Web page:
A tiny, premature 4 month old baby suffering from breathing problems was found in a hospital ward with a dummy taped to his mouth. Taping a dummy to a baby’s mouth is unacceptable, stupid, dangerous and cruel from whichever standpoint it is viewed. It doesn’t take a consultant paediatrician to work out that if the baby’s nose became blocked or if he regurgitated some milk he could choke or suffocate. If social services found such a situation in the community – the family would be placed on an ‘at risk’ register. And yet this baby was in a place where he should have been safest of all – in hospital.
I’m not sure which is most worrying – the fact that this happened at all or the fact that the Director of Nursing, Colin Ovington stated that he was ‘proud that our staff now feel confident to report any incidents that happen’. I am jumping straight off the fence and hope that Mr Ovington’s tenure in his role is soon finished. This isn’t about whistle-blowing – it’s about appalling treatment of a vulnerable baby. And please, no-one blame staff shortages or lack of training. It has to be either an imbecile or a bully to do this to a baby. It’s hard not to get emotional and I feel sick to the stomach of how I would have felt if that had been done to my daughter when she was tiny.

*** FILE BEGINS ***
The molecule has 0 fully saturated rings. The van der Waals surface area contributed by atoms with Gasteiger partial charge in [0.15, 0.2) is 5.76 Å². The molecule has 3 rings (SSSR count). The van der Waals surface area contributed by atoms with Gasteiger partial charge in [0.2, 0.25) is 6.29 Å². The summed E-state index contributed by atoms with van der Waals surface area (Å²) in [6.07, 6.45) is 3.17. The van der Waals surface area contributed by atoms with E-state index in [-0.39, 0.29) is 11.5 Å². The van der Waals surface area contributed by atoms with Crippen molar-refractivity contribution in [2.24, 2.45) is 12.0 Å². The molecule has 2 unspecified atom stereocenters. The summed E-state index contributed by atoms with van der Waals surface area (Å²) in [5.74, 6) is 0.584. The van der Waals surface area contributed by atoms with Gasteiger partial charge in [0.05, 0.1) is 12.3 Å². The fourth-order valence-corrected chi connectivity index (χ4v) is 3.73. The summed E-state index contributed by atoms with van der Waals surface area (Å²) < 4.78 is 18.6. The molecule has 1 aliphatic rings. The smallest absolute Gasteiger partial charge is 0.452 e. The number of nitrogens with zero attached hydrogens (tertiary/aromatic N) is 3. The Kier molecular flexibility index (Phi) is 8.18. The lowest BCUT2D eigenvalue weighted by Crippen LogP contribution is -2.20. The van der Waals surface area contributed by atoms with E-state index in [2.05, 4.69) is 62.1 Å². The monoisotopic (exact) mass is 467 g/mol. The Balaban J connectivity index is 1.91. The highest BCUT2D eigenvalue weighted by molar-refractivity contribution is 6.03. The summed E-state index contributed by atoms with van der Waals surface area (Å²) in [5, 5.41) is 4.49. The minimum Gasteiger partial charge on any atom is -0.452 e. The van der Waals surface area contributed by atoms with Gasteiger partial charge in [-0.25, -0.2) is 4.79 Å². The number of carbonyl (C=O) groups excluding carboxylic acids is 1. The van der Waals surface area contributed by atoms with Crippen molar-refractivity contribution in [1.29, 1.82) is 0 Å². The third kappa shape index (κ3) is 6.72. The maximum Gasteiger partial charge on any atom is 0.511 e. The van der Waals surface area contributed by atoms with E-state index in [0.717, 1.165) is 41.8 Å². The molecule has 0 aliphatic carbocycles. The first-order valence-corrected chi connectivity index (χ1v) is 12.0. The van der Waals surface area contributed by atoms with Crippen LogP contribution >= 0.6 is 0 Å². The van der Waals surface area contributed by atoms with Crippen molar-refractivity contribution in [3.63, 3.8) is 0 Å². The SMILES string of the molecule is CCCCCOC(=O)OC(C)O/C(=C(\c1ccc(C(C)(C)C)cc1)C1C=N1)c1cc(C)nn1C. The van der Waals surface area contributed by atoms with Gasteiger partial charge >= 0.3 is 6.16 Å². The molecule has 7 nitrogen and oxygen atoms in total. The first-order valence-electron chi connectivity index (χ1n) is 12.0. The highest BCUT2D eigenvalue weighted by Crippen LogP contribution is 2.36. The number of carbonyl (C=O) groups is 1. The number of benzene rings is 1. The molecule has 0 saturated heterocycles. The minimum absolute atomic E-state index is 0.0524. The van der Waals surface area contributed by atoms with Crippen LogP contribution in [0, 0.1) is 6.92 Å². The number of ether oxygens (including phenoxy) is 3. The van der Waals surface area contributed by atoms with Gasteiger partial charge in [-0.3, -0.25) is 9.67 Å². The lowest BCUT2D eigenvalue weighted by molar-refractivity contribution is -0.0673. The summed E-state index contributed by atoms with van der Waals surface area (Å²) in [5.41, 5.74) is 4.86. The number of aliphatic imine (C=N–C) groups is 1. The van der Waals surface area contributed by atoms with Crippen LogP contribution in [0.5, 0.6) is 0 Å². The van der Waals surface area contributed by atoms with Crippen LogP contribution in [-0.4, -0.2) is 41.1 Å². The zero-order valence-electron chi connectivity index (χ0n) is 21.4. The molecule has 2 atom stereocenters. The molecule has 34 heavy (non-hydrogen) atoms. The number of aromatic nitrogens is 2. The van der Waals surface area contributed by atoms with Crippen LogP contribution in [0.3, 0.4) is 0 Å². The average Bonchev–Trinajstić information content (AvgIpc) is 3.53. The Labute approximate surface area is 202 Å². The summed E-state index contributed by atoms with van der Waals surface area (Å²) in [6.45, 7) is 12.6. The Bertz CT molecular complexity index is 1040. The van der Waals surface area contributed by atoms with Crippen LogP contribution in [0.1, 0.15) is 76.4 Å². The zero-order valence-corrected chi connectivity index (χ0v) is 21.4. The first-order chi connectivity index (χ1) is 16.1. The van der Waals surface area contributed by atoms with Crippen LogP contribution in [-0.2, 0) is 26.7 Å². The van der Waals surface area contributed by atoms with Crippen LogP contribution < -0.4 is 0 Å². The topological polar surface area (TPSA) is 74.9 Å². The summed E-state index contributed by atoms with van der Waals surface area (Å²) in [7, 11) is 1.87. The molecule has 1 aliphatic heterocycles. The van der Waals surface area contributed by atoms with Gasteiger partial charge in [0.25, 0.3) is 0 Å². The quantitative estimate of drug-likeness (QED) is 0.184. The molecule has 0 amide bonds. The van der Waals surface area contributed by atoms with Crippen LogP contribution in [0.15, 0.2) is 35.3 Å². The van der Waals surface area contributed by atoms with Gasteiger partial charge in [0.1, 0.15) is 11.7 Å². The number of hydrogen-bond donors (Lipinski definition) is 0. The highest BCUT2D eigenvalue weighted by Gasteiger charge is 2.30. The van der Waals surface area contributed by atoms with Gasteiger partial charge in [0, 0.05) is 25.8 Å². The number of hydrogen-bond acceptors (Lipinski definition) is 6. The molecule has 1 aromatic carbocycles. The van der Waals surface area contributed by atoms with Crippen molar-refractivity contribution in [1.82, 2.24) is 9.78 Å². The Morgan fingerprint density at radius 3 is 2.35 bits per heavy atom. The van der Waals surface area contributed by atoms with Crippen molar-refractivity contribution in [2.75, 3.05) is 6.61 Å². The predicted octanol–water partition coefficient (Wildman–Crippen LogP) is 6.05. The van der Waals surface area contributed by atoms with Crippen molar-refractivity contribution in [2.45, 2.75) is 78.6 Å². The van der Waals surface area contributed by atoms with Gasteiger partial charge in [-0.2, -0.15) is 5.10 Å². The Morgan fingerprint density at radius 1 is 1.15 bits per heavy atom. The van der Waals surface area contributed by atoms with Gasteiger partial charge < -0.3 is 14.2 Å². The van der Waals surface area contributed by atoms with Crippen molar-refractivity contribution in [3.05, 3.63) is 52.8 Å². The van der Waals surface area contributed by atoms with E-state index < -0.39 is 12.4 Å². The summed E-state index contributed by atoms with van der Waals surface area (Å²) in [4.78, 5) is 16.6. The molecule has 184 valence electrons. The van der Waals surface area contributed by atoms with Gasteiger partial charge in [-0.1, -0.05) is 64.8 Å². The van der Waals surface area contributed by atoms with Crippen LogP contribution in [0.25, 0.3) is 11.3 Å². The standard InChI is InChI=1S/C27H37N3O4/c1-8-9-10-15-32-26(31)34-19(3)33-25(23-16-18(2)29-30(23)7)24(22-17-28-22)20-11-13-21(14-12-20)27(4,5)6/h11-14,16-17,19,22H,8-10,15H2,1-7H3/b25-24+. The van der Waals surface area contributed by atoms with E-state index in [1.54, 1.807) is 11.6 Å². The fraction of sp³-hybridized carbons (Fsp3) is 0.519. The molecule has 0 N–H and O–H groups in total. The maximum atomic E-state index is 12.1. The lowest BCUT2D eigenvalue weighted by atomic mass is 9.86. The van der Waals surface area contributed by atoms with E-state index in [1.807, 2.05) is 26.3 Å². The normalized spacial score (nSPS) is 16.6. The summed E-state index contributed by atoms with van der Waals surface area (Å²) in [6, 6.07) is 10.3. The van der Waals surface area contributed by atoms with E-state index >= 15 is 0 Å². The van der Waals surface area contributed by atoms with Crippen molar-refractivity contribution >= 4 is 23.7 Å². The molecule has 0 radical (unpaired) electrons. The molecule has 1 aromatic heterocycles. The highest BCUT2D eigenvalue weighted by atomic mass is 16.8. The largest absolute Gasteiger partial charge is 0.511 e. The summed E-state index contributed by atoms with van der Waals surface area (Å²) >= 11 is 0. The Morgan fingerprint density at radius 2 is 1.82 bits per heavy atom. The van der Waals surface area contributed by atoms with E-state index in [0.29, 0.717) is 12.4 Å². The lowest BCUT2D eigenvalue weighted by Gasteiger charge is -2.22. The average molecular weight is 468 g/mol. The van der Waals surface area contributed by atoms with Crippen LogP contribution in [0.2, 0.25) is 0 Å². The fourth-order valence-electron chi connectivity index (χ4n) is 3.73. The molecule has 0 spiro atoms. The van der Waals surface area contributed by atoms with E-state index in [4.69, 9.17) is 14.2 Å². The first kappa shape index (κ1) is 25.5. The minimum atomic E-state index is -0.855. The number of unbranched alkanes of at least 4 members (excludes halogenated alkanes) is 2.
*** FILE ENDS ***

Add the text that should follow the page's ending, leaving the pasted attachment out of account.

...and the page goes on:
But let’s try to put emotions to one side for a moment. An official inquiry into failings at the hospital estimate that between 400 and 1200 patients have died needlessly. There is an excellent piece in The Telegraph by Professor Sir Brian Jarman, from Imperial College London:
Professor Jarman points out the danger of ignoring safety data and that hindsight is only of value if it is heeded. He notes that by 2007, the Trust had received 4 alerts regarding higher than average death rates. He finishes ‘If the NHS is to honour the lives which were lost, so many needlessly, we must surely learn that when it comes to matters of life and death, hindsight is a luxury we can ill afford’
Bad care isn’t about hindsight, history, or staff shortages. It is about the here and now. It’s about hospital and ward culture, discipline, standards and careful recruitment. Is there such a thing as bad care? If it’s bad it’s not care. Although the background to this incident isn’t yet clear, the treatment of this baby amounts to cruel abuse taking place in an environment which has already been shown to be flawed and dangerous.
Julie Bailey – a fantastic patient advocate from Cure the NHS calls for the ‘Hospital to be closed and wards re-opened one by one after checks have been made on every member of staff’
This a tempting idea, but maybe the best place to start – and I make no apologies for repeating myself, is with the leadership team of any hospital where the data spells danger.